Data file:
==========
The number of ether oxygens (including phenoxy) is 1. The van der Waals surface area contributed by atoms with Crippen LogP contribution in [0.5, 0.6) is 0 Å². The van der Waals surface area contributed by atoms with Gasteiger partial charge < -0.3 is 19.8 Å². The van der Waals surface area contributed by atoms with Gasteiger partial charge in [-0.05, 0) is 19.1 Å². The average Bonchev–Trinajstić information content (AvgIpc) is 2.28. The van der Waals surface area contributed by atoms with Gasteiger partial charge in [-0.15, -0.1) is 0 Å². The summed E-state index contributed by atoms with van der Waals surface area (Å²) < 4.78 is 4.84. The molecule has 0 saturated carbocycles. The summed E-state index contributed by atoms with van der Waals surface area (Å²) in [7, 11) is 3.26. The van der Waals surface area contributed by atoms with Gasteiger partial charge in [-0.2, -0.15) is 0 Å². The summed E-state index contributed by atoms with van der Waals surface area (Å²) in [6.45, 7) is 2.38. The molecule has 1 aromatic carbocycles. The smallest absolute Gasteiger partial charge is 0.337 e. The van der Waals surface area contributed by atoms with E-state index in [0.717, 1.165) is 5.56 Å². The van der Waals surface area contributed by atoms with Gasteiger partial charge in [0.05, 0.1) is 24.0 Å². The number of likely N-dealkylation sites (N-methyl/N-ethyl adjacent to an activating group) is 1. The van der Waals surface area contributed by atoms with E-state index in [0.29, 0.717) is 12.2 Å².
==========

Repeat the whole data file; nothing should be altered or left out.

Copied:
The number of ether oxygens (including phenoxy) is 1. The van der Waals surface area contributed by atoms with Crippen LogP contribution in [0.5, 0.6) is 0 Å². The van der Waals surface area contributed by atoms with Gasteiger partial charge < -0.3 is 19.8 Å². The van der Waals surface area contributed by atoms with Gasteiger partial charge in [-0.05, 0) is 19.1 Å². The average Bonchev–Trinajstić information content (AvgIpc) is 2.28. The van der Waals surface area contributed by atoms with Gasteiger partial charge in [-0.15, -0.1) is 0 Å². The summed E-state index contributed by atoms with van der Waals surface area (Å²) < 4.78 is 4.84. The molecule has 0 saturated carbocycles. The summed E-state index contributed by atoms with van der Waals surface area (Å²) in [7, 11) is 3.26. The van der Waals surface area contributed by atoms with Gasteiger partial charge in [-0.2, -0.15) is 0 Å². The summed E-state index contributed by atoms with van der Waals surface area (Å²) in [6.45, 7) is 2.38. The molecule has 1 aromatic carbocycles. The smallest absolute Gasteiger partial charge is 0.337 e. The van der Waals surface area contributed by atoms with E-state index in [0.717, 1.165) is 5.56 Å². The van der Waals surface area contributed by atoms with Gasteiger partial charge in [0.05, 0.1) is 24.0 Å². The number of likely N-dealkylation sites (N-methyl/N-ethyl adjacent to an activating group) is 1. The van der Waals surface area contributed by atoms with E-state index in [0.29, 0.717) is 12.2 Å².